How Do I Get My Husband to Help Around the House? Part III

communication marriage personal growth relationships Jun 19, 2015

In my first two posts addressing the question of how to get your husband to help around the house, I talked about two key components to the answer.  First, get rid of the mindset that you are a Volunteer Coordinator and replace it with a Partnership mindset.  The second part of the answer involves being open, honest and direct with your spouse about what you think, feel and need from them and when understanding is achieved, ask for agreement.

If your husband is willing to meet your need for equitably dividing up the responsibilities around the home and is in agreement with the final “plan” you are well on your way.  Congratulations!  The next step is to periodically review the agreement to see if it is working out as you both had hoped.  If it isn’t, continue to modify as appropriate and revisit again in the future.

This last post is for those instances when you might meet up with a little resistance or opposition from your husband.  In other words, he doesn’t want to see things change.

I will list several common objections that often come up when wives attempt to partner more deliberately with their husbands when it comes to domestic responsibilities.  I will list each objection along with possible responses.  As you consider giving your husband “push back” on his objection(s), remember to apply the principle of seeking first to understand, then to be understood.  When a person feels heard and understood they are much more willing to reciprocate the behavior.

Common Objections:

“I can’t do it as well as you want it done.”

If you hear this objection it is important that you take a close look at your expectations.  Sometimes husbands tell me they did what they were asked to do and then their wife followed behind them and either did the chore over again (often with a negative attitude) or she complained about how he did it.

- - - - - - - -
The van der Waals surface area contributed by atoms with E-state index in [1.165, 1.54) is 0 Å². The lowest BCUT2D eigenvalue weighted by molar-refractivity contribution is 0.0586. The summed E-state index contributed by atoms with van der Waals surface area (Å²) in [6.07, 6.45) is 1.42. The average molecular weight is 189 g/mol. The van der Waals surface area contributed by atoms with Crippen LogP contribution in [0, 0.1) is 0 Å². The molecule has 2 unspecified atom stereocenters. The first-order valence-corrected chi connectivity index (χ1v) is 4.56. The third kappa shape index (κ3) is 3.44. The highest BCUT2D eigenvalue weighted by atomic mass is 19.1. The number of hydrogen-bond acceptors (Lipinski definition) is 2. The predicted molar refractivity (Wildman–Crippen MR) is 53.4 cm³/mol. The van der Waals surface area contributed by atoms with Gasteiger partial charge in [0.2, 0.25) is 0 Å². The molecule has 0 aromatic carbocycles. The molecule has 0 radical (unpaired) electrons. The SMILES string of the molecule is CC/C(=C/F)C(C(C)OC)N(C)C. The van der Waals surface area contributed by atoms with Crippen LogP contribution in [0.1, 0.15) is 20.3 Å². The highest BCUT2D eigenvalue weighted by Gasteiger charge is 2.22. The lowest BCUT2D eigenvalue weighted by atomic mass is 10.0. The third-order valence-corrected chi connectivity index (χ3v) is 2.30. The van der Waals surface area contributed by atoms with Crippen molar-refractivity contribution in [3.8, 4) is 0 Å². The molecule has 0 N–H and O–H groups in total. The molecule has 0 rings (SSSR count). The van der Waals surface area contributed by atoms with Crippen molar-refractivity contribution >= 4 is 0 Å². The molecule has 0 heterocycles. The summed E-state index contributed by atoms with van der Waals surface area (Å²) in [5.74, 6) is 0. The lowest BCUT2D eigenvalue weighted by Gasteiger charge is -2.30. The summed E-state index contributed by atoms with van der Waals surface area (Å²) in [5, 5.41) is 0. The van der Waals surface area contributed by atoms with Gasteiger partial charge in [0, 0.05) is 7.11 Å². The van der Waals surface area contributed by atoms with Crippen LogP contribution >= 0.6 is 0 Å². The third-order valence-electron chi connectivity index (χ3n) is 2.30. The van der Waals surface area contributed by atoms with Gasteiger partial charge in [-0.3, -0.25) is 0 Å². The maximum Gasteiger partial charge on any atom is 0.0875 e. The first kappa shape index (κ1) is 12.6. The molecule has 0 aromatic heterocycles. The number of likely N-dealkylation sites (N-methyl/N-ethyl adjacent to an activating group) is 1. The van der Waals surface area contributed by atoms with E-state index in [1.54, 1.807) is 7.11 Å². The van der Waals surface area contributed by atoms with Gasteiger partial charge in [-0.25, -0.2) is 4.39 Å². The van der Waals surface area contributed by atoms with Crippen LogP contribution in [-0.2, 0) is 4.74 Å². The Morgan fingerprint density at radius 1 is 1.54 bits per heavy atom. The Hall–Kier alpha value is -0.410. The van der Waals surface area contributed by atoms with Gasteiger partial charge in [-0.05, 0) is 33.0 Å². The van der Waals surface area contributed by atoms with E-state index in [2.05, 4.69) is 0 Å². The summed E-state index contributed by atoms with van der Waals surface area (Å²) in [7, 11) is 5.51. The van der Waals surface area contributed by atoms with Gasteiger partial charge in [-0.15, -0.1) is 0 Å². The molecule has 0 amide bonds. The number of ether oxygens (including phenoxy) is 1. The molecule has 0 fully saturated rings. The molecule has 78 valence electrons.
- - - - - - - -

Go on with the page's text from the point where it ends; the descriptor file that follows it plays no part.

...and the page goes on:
Now, if you are confident that your husband is carelessly rushing through a task just to say he got it done, it is okay to confront the issue and work on establishing a standard that is reasonable to both of you.  Initially, I recommend that you work on accepting your partner’s effort and watch to see if it might improve over time before you confront the issue.  Expressing appreciation and resisting the urge to give negative feedback up front is often the best approach.  In other words, try not to say, “Thanks, honey, but you missed a spot.” Just say, “Thanks!”  Most of us respond better to positive reinforcement than criticism.

“I don’t have time to do work around the house.” 

Rather than arguing how much time your husband does or doesn’t have to take on responsibilities around the house I recommend that you begin by letting him know you understand how much he values his down time and that it is hard to give up.  Then, ask him how much time he is willing to contribute to making sure responsibilities don’t fall exclusively on your shoulders because you need down time as well.  When this approach is taken, husbands are more likely to cooperate.  Ideally, if you both pitch in on the chores you can free up time for fun activities like date nights and weekend home or car shows.

“My dad didn’t do chores around the house.” 

Following an old family “tradition” may not be a viable option for a family today.  If your husband is using it as an argument for relieving him of all domestic responsibility, it will be important not to let the discussion become a question of right or wrong, and to avoid criticism of his family of origin.  Your relationship is unique and does not need to be a copy of anyone else’s.  Hopefully you can appreciate any good example his parents set and then steer the discussion back to your current circumstances.